Tuesday, 4 August 2015

Organization Reads Alarm About Malware Videos On YouTube

The American organization Digital Citizens Alliance has sounded the alarm about Remote Access Trojans (RATs) and the fact that to find many tutorials on the use of this type of malware on YouTube. Something that both the makers and Google eventually benefit.

Remote Access Trojans existence for many years and give an attacker complete control of the computer of the victim. To install the RAT to a victim is often used social engineering, in which the victim is enticed to open a file and thus infect their computer. It involves, for example the e-mail attachments or files that are exchanged via Skype or social media. Once the victim opens the file, the attacker can for example watch the webcam or to save keystrokes.


On the internet there are several forums in which computers are traded infected with a RAT, or where images are seen from victims who were filmed secretly through their own webcam. A practice in which in 2008 was warned before. Software for making a RAT is easy to locate over the internet. In addition there are numerous instructional videos on YouTube, according to the Digital Citizens Alliance . Videos which both creators and Google make money because Google shows ads in the videos. "No company, especially one as big as Google, would earn a penny to videos that show the faces of victims and their IP addresses," said the organization. If it is to be YouTube videos now also controlled manually with the Digital Citizens Alliance.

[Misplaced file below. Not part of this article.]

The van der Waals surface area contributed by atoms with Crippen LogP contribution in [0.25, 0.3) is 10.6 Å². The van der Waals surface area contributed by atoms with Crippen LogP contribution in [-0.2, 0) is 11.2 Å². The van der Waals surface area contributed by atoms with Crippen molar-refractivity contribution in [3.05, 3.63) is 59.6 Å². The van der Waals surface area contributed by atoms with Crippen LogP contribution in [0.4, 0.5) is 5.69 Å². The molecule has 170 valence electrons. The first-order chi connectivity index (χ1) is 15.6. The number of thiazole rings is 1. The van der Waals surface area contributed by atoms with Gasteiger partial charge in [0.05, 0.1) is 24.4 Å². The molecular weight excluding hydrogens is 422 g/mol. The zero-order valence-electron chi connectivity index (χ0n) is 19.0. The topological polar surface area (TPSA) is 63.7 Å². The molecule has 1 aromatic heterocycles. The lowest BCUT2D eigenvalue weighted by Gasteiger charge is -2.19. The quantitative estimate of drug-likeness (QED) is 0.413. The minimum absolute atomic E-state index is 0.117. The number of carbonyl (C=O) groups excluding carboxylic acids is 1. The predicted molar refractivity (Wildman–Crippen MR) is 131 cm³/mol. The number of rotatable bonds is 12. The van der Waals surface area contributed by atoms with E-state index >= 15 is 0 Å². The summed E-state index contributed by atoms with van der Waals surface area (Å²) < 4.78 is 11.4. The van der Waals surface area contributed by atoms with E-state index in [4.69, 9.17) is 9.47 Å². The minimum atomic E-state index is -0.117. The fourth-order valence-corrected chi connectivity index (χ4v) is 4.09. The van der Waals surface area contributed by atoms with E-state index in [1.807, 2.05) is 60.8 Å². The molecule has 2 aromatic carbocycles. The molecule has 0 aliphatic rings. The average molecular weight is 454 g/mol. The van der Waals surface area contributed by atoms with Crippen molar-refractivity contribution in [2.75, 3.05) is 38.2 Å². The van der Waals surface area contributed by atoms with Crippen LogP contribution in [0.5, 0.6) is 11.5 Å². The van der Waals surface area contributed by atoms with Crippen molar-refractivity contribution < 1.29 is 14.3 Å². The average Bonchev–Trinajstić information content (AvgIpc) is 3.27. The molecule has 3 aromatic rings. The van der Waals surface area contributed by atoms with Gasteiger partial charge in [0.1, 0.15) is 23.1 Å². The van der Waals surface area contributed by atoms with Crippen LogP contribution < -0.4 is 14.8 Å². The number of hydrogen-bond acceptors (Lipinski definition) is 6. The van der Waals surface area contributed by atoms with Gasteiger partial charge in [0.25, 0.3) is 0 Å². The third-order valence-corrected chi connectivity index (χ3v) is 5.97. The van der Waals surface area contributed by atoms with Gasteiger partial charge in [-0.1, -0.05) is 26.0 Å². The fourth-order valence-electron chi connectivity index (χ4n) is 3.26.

Human Nature

To turn the call force was a lengthy report ( pdf ) published on Remote Access Trojans (the report at the time of writing not available, but still in the cache to find Google). In it is mainly create the impression that consumers nothing against this type of malware can do, rather than focusing on the prevention of an infection caused by a RAT, namely, by no unsolicited attachments, to open files or links.

There will be a security expert to speak which is precisely that people can do anything if they become infected. "Links are meant to be opened. Many people clicking hundreds of links per week," said Megan Horner Blackfin Security. "It goes in. Against human nature it is difficult to do, even if you see something that you should wait." In the conclusion of the report, however, called in short to awareness campaigns. In addition, the Digital Citizens Alliances which investigative agencies have more resources to deal with such crimes and would "hackers" that should be punished violate the privacy of their victims.

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